Category Archives: assessment

No it’s not easy…

Time for a coffee

…but sometimes you need to think differently!

We know that change isn’t easy, if it was then all we would need to do would be buy a book on the subject and just do it.

When it comes to the embedding of digital technologies into teaching, learning and assessment I have spent over twenty years undertaking this kind of activity at a range of organisations and across different levels.

Going back to when I was a Business Studies and Economics teacher at what was then Brunel College (now City of Bristol College) I kind of fell into the use of technology to support teaching and learning. I was an ILT (or TEL) Champion before even the phrase existed. Going back a little further I was never the kind of techno geek or computer nerd many of my peers appear to be when comparing histories. I didn’t do Computer Science at school. I didn’t own a computer, I didn’t have a BBC Micro, nor the Commodore 64, ZX Spectrum or anything like that. I did have a bike though!

At University in the late 1980s we had a VAX system and it was really that kind of got me interested in technology, but it was as a tool to solve problems. I discovered I could use this thing called electronic mail to send letters to a friend at another university instead of using the post! This was quite illuminating, until I got flamed by the administrator at the other university, for not using the correct format for my e-mail… Most of the time however the use of the computers was in many ways pointless as my examinations required me to hand write essays, so why would I use a word processor, having said that I did get introduced to Word Perfect 4.2 and did think that this was better than a typewriter.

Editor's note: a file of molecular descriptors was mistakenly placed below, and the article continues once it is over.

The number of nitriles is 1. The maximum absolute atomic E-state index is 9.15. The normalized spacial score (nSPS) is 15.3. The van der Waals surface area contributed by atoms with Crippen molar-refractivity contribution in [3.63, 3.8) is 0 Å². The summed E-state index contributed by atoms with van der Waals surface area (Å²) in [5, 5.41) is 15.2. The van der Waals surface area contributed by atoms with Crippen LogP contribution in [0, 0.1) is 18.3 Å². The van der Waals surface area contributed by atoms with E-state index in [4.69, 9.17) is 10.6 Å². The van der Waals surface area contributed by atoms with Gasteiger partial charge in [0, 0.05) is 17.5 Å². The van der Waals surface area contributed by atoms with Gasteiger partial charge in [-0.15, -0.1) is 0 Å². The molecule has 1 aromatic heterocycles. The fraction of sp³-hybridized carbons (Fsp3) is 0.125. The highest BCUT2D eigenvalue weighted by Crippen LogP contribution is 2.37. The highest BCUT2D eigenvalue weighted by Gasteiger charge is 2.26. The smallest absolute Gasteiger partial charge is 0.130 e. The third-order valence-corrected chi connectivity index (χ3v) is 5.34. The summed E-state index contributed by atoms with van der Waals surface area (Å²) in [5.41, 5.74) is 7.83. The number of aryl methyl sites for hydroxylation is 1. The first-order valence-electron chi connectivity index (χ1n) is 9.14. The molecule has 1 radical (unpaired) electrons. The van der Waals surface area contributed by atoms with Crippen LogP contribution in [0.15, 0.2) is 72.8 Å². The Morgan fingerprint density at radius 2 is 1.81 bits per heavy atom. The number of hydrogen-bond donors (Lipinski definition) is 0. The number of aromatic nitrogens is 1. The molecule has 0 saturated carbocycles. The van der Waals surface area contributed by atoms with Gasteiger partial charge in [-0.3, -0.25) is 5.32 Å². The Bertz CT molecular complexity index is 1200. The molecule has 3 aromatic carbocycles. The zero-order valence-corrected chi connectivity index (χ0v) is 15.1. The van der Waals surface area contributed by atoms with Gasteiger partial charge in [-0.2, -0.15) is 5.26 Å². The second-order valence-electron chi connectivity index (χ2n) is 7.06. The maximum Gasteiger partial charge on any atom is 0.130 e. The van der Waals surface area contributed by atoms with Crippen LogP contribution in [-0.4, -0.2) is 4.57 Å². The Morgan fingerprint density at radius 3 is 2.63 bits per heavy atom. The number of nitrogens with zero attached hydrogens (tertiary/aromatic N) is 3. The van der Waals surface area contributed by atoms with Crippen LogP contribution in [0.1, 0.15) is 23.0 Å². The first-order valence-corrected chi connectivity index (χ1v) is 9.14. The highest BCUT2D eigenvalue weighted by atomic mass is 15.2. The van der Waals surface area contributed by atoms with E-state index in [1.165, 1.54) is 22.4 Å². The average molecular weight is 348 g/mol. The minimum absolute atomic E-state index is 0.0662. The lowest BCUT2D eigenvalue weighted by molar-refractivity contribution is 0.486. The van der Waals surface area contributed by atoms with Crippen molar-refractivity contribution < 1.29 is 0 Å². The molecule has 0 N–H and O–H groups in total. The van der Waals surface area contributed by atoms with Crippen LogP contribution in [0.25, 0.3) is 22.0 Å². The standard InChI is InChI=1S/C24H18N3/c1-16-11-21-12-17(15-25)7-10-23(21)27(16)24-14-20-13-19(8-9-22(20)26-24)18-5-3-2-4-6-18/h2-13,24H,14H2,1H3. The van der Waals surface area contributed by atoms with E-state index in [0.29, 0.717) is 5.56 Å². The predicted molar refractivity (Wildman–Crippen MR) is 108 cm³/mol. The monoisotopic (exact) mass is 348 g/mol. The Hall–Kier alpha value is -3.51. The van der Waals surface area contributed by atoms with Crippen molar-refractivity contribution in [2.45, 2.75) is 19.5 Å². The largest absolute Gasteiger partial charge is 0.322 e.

After university on a business enterprise course I was introduced to spreadsheets that I used for creating balance sheets and cashflow forecasts. For me that was probably the eye opener that got me into technology, more so than anything I had seen before, well does that make me a boring person?